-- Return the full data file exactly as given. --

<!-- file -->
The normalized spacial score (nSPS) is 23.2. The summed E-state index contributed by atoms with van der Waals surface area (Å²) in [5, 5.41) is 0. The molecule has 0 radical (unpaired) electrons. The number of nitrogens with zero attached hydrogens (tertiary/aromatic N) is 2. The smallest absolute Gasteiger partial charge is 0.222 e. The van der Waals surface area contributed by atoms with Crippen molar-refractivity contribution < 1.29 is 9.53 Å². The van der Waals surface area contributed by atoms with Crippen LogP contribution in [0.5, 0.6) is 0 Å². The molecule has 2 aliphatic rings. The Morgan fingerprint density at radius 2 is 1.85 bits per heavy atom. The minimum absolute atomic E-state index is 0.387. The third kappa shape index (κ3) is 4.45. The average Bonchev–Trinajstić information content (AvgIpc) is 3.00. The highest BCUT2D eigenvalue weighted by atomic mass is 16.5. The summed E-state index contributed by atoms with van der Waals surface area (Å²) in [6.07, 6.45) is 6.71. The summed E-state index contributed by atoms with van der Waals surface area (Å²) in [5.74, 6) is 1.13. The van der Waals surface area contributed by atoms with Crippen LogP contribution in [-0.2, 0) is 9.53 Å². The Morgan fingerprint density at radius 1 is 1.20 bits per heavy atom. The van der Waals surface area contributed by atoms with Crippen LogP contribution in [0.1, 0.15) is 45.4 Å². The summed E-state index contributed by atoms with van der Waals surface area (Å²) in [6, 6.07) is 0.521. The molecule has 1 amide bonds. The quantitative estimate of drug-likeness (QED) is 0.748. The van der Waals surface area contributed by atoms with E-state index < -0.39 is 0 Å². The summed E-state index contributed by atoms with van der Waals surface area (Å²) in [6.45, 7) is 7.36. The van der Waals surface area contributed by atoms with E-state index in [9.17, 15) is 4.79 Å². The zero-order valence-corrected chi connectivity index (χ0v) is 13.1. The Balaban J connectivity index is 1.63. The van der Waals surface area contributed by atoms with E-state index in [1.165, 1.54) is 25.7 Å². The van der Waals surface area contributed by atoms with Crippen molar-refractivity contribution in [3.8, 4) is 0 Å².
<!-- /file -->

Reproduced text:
The normalized spacial score (nSPS) is 23.2. The summed E-state index contributed by atoms with van der Waals surface area (Å²) in [5, 5.41) is 0. The molecule has 0 radical (unpaired) electrons. The number of nitrogens with zero attached hydrogens (tertiary/aromatic N) is 2. The smallest absolute Gasteiger partial charge is 0.222 e. The van der Waals surface area contributed by atoms with Crippen molar-refractivity contribution < 1.29 is 9.53 Å². The van der Waals surface area contributed by atoms with Crippen LogP contribution in [0.5, 0.6) is 0 Å². The molecule has 2 aliphatic rings. The Morgan fingerprint density at radius 2 is 1.85 bits per heavy atom. The minimum absolute atomic E-state index is 0.387. The third kappa shape index (κ3) is 4.45. The average Bonchev–Trinajstić information content (AvgIpc) is 3.00. The highest BCUT2D eigenvalue weighted by atomic mass is 16.5. The summed E-state index contributed by atoms with van der Waals surface area (Å²) in [6.07, 6.45) is 6.71. The summed E-state index contributed by atoms with van der Waals surface area (Å²) in [5.74, 6) is 1.13. The van der Waals surface area contributed by atoms with Crippen LogP contribution in [-0.2, 0) is 9.53 Å². The Morgan fingerprint density at radius 1 is 1.20 bits per heavy atom. The van der Waals surface area contributed by atoms with Crippen LogP contribution in [0.1, 0.15) is 45.4 Å². The summed E-state index contributed by atoms with van der Waals surface area (Å²) in [6, 6.07) is 0.521. The molecule has 1 amide bonds. The quantitative estimate of drug-likeness (QED) is 0.748. The van der Waals surface area contributed by atoms with E-state index < -0.39 is 0 Å². The summed E-state index contributed by atoms with van der Waals surface area (Å²) in [6.45, 7) is 7.36. The van der Waals surface area contributed by atoms with E-state index in [9.17, 15) is 4.79 Å². The zero-order valence-corrected chi connectivity index (χ0v) is 13.1. The Balaban J connectivity index is 1.63. The van der Waals surface area contributed by atoms with E-state index in [1.165, 1.54) is 25.7 Å². The van der Waals surface area contributed by atoms with Crippen molar-refractivity contribution in [3.8, 4) is 0 Å².